But it was in platforming where I struggled the most, unable to gauge distances and pick out some environmental pathways or ways to traverse such as swinging or climbing. Although, for fans of old-school platformers, this really does feel like a modern reimagining.
Big Brain Battles
The combat in Psychonauts 2 never felt as if there was accessibility involved, at least outside of the useful invincibility mode. There are numerous types of enemies with their own different attacks, weaknesses, and toughness, and they spawn a few at a time so that you’re not overwhelmed by loads. When it comes to actually fighting these enemies, you’re encouraged to utilize nearly all of your skills. Be that dodging, Psi Blasting, attacking, or just jumping all over the place.
There’s not really much in terms of visually warning you against incoming attacks for some enemies, meanwhile, other enemies do. The target lock-on was never clear also, instead, leaving you to just trust that it has locked onto an enemy. There is a hybrid mode for this, which I found to work better for my panicked style of fighting.
Overall, for combat, I was incredibly glad to have an invincibility mode available to turn on at will. It allowed me to focus on just beating the ever-living…well, you know what out of the enemies.
Messy Subtitles and Subtle Audio Cues
As someone who is very reliant on subtitles, I was happy with the presentation of subtitles. While the 2 available sizes are set and can’t be adjusted outside of those ranges, the background box keeps the thick text visible in most settings. They also have speaker labels which are fantastic given how many characters are usually in a scene.
However, the subtitles continually vanished after pausing the game, and there were also issues with other surrounding dialogue that would make the current key dialogue disappear. There were also instances in which dialogue happening in another room and not audible would be subtitled which was incredibly confusing. The below screenshot shows Loboto subtitled, who is, at that time, several floors down and on the other side of the HQ…I think.
For directional audio of characters, I was always unsure where people were as there never appeared to be a distinct sense of left or right or even a change in volume. Nearby characters would begin talking and sound as if they were right next to me.
For audio cues of nearby objects or items of interest, I actually never realized there was a subtle audio cue until Steve Saylor and I sat down and reviewed Psychonauts 2 for accessibility in his video. But essentially, nearby collectibles such as keys or bags will make a sound, alternatively, Raz will say that he can hear something, but with no sense of direction, I grew to ignore all the collectibles.
In the same vein of audio cues and subtitles, there was a massive issue with words in subtitles being capitalized. Now, normally capitalization of words often hints at a specific reason. It may be clues, character names, locations, item names, or even emphasis. For Psychonauts 2, this capitalization felt so inconsistent that I had no idea what it was trying to exactly convey.
Some characters seemed to be capitalized on the first meet, hints were capitalized, and even emphasis was capitalized. I was thankful to be wearing hearing aids to at least know when the emphasis was being spoken. Really, I’d have liked to have seen colors used to differentiate different meanings, but I am a fan of highlighting important words in subtitles.
Psychonauts 2 felt a lot more comfortable playing with the controller than a keyboard and mouse due to the requirements of some levels. Some may have levels with precise balancing, while others may involve multiple inputs at once, such as jumping while attacking, while moving, and while trying to shoot a Psi Blast.
Eventually, you’ll have a total of 8 different physic abilities to assign to 4 hotkeys. Each time you want to replace one with another, you’ll have to go through the process of opening the radial wheel again, choosing a slot, and then using the ability.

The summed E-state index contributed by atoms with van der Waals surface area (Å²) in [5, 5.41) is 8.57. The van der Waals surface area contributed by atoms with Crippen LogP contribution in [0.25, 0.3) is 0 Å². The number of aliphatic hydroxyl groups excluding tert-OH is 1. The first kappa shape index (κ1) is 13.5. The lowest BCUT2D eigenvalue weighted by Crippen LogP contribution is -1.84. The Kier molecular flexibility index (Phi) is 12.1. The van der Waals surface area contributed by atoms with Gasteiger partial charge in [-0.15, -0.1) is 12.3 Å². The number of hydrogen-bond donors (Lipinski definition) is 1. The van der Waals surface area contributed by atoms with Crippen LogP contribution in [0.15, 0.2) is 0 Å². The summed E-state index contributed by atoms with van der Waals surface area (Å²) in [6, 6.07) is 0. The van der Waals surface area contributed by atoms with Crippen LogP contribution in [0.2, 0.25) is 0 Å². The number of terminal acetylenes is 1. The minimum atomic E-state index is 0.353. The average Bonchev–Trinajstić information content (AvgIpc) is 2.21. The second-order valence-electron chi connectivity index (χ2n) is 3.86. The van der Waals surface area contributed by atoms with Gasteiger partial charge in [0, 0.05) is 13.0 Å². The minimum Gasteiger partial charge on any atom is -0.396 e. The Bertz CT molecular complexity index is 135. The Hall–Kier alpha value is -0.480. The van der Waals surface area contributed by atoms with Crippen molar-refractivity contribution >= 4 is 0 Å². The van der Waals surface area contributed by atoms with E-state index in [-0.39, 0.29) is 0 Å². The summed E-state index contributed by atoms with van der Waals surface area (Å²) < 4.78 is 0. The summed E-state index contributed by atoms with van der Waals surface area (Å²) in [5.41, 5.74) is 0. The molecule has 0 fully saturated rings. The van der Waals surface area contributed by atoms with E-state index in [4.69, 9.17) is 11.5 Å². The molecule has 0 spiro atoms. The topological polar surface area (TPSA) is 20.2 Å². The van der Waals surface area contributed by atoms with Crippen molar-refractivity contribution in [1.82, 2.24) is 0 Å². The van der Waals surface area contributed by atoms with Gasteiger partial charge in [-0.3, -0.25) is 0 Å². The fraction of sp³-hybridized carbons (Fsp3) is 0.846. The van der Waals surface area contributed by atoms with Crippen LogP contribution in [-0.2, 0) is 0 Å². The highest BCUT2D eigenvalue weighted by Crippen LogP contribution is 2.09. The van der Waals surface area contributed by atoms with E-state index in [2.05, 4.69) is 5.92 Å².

The main issue I had is that the controls feel fiddly. Some abilities require you to hold, others can just be tapped, but in the heat of it, it becomes awkward. Instead of tapping to pick up an excitable egg (don’t ask), I’d hold, and then I’d let go of my trigger thinking “I’ve got this and can walk around with this egg” but because it recognized the hold function from pickup when I release the trigger, I lob the egg accidentally. Had I tapped the pick up input, it wouldn’t have lobbed the egg until a second tap.
I did really like enabling the triple jump to glide option as having to double jump then press another input didn’t feel right to me. My concern was that sometimes there was too much button pressing, especially in later levels where platforming becomes more arduous.
The target locks system never seems up to scratch either. Having it set to press meant having an extra button to keep consistently pressing to target different enemies, but having it set to hold meant that it was making me lose out on a finger for other actions. In the end, turning fall damage off and having invincibility mode available at exhausting parts was what got me through.
A note: One level had a timer that made me panic as I kept slipping off and wasting time. The first 2 times I tried it before the timer ran out I just quit the game. After jumping back in and trying again, I ran out of time but realized that despite the timer running out, the game didn’t punish me, which meant that the timer was irrelevant. While this timer felt pointless to have in Psychonauts 2 having no punishment for this was nice for accessibility.
There needed to be a better balance in tutorial segments as I found Psychonauts 2 quite overbearing for an introduction. It felt more like the game expects the player to know the majority of whatever the original game’s mechanics were back in 2005 and assumes you can just blitz through.
While I can’t recall levels having significant flashing sequences, there was an entire Brain level that was heavy on psychedelic colors that moved and flickered as well as the addition of a heavy chromatic abbreviation effect.
There’s a good deal of features available from the settings, but in play, it feels messy and conflicting at times. The amount of platforming and how the combat works had me left feeling no satisfaction in succeeding, instead, I was eager to wait for the autosave and switch off. But while Psychonauts 2 might fall short in accessibility, it’s clear the studio wanted to offer an accessible experience. But really, it was the quality of the story and voice acting alone that was what spurred me to push on.
A review copy of Psychonauts 2 was provided by the developer / publisher.